Texas is one of 45 states where people have reported problems filling EpiPen prescriptions, some having to wait weeks or being told that there are no pens at all.
The Food and Drug Administration says there are temporary, spot shortages of the drug used to treat severe allergic reactions.
In Wichita Falls, English Pharmacy reported it had just one EpiPen in stock Wednesday afternoon and they hadn’t heard of a projected date to receive more, but pharmacists say there are alternatives.
“There’s something that doesn’t have availability issues and it’s called AUVI-Q and it is available,” Kayla Steinly, a pharmacist at English Pharmacy, said. “It’s usually more expensive. It’s more of a modern EpiPen. It actually walks the person through and, like, speaks to you.”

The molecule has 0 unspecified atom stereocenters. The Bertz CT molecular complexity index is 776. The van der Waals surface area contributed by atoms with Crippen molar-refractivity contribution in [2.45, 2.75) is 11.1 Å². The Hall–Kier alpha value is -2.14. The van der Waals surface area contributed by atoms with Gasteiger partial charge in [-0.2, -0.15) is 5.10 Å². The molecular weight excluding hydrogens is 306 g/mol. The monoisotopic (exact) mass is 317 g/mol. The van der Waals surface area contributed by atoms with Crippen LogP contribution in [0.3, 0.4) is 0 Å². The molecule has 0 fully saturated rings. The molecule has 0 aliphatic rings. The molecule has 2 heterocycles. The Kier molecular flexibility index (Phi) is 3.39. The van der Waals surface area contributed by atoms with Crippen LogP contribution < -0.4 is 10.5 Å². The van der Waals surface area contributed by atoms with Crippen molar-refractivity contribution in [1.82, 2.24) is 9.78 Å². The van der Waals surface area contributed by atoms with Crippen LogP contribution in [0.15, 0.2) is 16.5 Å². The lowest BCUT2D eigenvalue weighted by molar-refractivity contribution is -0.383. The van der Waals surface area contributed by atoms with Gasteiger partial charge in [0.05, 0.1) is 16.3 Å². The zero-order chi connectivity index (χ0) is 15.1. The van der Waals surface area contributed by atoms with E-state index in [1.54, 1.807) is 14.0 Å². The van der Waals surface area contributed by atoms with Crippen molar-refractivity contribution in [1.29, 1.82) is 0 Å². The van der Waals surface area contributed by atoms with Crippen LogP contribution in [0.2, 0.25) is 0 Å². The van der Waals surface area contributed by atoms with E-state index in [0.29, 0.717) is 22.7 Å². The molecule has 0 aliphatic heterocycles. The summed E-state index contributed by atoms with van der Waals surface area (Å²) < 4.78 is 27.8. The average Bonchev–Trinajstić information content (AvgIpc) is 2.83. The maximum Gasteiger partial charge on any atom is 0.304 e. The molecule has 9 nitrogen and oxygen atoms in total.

The FDA says it is working to alleviate the shortage something local medical professional say is important, especially since so many children rely on the pens.
“It’s a safeguard if you have an anaphylaxis reaction to the injections an EpiPen will counteract that,” Steward Chapman, a chiropractor with Texas Medical Allergy Chiropractic, said. “Just as it would with your bee stings and allergies and different foods.”
Before patients switch to an alternative they should make sure they’re familiar with how it works. Doctors say different devices work in slightly different ways, and an emergency is the worst time to figure that out.